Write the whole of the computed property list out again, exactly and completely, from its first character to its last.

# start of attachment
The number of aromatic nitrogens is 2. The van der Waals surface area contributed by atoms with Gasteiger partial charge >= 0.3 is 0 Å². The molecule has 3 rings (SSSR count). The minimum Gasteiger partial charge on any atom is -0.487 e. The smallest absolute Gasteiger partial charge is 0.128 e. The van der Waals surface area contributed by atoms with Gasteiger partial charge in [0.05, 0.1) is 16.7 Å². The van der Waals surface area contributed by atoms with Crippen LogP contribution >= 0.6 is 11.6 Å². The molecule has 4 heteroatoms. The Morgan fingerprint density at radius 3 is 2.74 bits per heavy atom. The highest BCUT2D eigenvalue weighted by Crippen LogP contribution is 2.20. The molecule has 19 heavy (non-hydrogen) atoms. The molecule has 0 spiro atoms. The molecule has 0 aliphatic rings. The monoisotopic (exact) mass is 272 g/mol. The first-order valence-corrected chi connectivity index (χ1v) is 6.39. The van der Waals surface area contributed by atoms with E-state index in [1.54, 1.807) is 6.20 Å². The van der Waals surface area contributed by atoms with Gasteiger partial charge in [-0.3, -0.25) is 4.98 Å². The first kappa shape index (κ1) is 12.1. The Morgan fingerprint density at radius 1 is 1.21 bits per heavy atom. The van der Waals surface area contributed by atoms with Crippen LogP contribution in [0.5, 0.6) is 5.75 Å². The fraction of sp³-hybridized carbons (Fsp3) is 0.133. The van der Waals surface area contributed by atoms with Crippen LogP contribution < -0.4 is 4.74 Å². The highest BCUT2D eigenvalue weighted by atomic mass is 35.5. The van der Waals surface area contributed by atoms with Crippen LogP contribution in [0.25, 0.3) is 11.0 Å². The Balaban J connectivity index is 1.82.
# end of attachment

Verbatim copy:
The number of aromatic nitrogens is 2. The van der Waals surface area contributed by atoms with Gasteiger partial charge >= 0.3 is 0 Å². The molecule has 3 rings (SSSR count). The minimum Gasteiger partial charge on any atom is -0.487 e. The smallest absolute Gasteiger partial charge is 0.128 e. The van der Waals surface area contributed by atoms with Gasteiger partial charge in [0.05, 0.1) is 16.7 Å². The van der Waals surface area contributed by atoms with Crippen LogP contribution >= 0.6 is 11.6 Å². The molecule has 4 heteroatoms. The Morgan fingerprint density at radius 3 is 2.74 bits per heavy atom. The highest BCUT2D eigenvalue weighted by Crippen LogP contribution is 2.20. The molecule has 19 heavy (non-hydrogen) atoms. The molecule has 0 spiro atoms. The molecule has 0 aliphatic rings. The monoisotopic (exact) mass is 272 g/mol. The first-order valence-corrected chi connectivity index (χ1v) is 6.39. The van der Waals surface area contributed by atoms with E-state index in [1.54, 1.807) is 6.20 Å². The van der Waals surface area contributed by atoms with Gasteiger partial charge in [-0.3, -0.25) is 4.98 Å². The first kappa shape index (κ1) is 12.1. The Morgan fingerprint density at radius 1 is 1.21 bits per heavy atom. The van der Waals surface area contributed by atoms with Crippen LogP contribution in [0.5, 0.6) is 5.75 Å². The fraction of sp³-hybridized carbons (Fsp3) is 0.133. The van der Waals surface area contributed by atoms with Crippen LogP contribution < -0.4 is 4.74 Å². The highest BCUT2D eigenvalue weighted by atomic mass is 35.5. The van der Waals surface area contributed by atoms with Crippen LogP contribution in [0.25, 0.3) is 11.0 Å². The Balaban J connectivity index is 1.82.